TLCs are composed of three to five courses that include a First Year Experience seminar and are linked through a common theme. This requires collaboration among instructors to cross-emphasize information, establish common topics scheduled for discussions, and generate assignments that support the theme. The seminar component is a team taught by a faculty member, a librarian, an advisor, and a peer mentor. Those students who have yet to select a career path might choose a TLC called Exploring Majors, Careers, the Real World and YOU!, would-be doctors might select Molecules to Medicine, whereas those suffering from a “Gaga” moment can enroll in Baby I Was Born This Way (Human Anatomy and Intro. Psychology).
TLCs have shown efficacy in improving student course performance and retention. Over a nine-year period ending in 2015, TLCs showed an average annual gain in retention of 1.6 percent. In 2014 and 2015, the average GPA of students enrolled in TLCs increased by 0.07 (n = 859) and 0.09 (n = 833), respectively, compared to those not enrolled in TLCs (n = 2,212 and 2,480). Of particular interest is the fact that TLCs have a disproportionately positive impact on African Americans (+18 percent in retention and 0.41 in GPA) and low-income (Pell Grant–eligible) students (+5 percent in retention and 0.23 in GPA) but showed no effect on Hispanic students.
Recently, the UC has combined TLCs with a high-impact practice, Service Learning (SL), to achieve even more impressive gains in retention and student success. In 2104 and 2015, students enrolled in TLCs with SL earned GPAs that were 0.19 and 0.11 higher and were retained at 3 percent and 8 percent higher rates, respectively, than those in TLCs alone. A differential impact of TLCs plus SL was noted for African American (4 percent retention gain but no GPA gain) and low-income students (no retention gain with an increased GPA of 0.15), whereas the interventions together had no effect on Hispanic student retention or GPA.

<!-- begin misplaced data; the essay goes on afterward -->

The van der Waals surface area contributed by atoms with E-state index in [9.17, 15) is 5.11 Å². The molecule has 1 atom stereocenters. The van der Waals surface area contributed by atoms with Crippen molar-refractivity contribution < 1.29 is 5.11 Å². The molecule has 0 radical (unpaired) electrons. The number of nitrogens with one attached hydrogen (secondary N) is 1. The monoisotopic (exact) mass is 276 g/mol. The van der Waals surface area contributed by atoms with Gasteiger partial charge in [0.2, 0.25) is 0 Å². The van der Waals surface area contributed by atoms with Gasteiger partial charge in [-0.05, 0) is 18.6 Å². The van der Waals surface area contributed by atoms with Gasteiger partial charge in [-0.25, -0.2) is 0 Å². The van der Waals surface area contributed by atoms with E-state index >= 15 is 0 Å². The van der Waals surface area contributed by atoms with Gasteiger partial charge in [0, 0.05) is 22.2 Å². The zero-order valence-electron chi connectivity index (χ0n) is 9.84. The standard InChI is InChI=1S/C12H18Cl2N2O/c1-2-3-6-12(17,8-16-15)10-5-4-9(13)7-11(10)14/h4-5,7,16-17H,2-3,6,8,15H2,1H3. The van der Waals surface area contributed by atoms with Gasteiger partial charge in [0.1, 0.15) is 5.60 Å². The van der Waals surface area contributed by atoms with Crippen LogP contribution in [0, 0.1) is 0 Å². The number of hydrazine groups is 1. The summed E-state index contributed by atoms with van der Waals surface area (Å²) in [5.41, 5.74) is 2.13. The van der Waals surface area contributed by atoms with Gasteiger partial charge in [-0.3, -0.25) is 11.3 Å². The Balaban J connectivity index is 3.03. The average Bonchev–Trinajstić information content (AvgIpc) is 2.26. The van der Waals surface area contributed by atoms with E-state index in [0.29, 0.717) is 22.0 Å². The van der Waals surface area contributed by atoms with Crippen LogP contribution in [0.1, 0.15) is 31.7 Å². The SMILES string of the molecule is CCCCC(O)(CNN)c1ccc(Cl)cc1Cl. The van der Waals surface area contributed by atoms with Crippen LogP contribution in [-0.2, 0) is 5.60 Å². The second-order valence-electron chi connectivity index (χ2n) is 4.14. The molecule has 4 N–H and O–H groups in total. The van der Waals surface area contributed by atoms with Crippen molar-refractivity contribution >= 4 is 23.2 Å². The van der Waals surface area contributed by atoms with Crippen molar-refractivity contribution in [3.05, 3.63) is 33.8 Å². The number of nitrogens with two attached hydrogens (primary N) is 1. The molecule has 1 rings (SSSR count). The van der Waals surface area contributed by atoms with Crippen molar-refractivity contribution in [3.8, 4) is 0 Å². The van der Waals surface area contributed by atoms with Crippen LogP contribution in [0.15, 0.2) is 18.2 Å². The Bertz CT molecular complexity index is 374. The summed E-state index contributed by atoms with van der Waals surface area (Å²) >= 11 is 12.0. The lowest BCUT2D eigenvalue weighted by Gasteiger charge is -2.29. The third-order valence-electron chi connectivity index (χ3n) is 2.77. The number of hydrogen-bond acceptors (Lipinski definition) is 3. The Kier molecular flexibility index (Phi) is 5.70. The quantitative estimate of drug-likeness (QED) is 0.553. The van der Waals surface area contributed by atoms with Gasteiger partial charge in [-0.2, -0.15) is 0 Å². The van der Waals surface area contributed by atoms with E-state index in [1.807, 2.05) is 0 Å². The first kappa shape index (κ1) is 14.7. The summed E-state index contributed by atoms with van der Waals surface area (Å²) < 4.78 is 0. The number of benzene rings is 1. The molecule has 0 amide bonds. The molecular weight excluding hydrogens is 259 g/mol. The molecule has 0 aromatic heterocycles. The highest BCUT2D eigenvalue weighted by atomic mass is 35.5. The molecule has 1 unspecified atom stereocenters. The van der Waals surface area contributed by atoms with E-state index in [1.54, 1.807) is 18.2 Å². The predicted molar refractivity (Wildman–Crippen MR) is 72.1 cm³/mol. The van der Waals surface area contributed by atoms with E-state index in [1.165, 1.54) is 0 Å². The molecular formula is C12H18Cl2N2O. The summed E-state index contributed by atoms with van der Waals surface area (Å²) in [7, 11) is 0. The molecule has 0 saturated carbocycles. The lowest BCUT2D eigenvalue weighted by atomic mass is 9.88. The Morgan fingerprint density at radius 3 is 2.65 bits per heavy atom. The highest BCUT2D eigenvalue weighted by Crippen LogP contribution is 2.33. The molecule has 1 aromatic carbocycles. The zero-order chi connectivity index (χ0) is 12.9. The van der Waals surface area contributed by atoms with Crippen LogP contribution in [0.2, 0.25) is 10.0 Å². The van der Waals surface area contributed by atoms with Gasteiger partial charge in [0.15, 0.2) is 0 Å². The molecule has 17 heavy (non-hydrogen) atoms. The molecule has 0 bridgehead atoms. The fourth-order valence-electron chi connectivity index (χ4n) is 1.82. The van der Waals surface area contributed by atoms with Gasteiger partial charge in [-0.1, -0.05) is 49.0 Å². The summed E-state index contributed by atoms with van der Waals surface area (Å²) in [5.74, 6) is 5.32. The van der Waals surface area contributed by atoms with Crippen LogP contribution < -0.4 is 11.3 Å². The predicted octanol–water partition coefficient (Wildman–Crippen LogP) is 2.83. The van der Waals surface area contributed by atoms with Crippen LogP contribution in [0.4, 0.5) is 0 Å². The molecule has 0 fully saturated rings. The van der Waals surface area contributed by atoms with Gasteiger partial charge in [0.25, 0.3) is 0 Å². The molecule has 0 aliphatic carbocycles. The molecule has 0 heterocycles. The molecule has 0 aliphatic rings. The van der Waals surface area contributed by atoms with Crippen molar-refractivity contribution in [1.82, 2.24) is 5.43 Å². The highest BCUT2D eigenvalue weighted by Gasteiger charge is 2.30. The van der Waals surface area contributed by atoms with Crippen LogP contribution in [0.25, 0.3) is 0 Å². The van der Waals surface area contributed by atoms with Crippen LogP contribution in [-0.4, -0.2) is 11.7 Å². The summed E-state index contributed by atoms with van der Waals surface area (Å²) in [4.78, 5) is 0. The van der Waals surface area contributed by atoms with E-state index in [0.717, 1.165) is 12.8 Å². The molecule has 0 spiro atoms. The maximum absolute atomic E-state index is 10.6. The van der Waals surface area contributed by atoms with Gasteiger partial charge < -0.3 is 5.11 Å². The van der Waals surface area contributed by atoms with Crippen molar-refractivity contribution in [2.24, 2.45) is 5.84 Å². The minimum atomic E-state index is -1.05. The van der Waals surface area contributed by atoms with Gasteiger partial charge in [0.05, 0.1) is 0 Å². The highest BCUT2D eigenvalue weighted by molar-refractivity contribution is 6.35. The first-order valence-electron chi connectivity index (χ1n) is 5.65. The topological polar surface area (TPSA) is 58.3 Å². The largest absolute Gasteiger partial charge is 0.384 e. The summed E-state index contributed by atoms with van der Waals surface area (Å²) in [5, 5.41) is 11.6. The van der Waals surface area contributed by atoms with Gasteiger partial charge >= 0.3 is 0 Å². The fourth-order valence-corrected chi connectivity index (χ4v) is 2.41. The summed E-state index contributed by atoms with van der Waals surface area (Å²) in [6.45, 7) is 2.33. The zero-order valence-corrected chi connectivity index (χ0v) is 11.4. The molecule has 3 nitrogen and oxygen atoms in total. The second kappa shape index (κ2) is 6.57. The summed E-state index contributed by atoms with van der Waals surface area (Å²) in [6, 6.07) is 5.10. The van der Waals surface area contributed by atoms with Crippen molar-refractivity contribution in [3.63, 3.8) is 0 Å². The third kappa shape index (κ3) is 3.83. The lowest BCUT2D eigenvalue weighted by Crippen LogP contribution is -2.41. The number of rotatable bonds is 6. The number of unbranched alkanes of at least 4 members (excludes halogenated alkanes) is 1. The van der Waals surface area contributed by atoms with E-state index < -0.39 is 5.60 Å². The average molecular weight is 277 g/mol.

The Summer Bridge (SB) sessions, offered over eight days in the two weeks prior to the start of the semester, are designed to create a smooth transition to college and facilitate student connections to faculty, staff, and other students. Topics covered include team building, campus writing, IT, support, as well as time, stress and money management.
SB raises the retention of all students but is particularly effective on African American students (Fall 2105 cohort was retained on campus at 74 percent, whereas nonparticipants were retained at 52 percent). When combined with a TLC (maintaining the same student cohorts) retention and GPA (75 percent, 2.94) were raised beyond the values for TLCs (70 percent, 2.82) or SB (72 percent, 2.76) alone.
21st Century Scholars Success Program
In 1990, the Indiana legislature established the 21st Century Scholars Program (21CSSP) as a way to make college affordable for low-income families. Potential recipients were identified in middle school and were guaranteed 15 free credits of enrollment per semester for four years at an Indiana public university or community college if they graduate from high school with a minimum GPA of 2.0 and maintain at least a 2.0 while in college. In addition, IUPUI provides a $2,000 grant to all eligible scholars to reduce their unmet financial need. Students must maintain a minimum GPA of 2.5 to continue receiving the grant.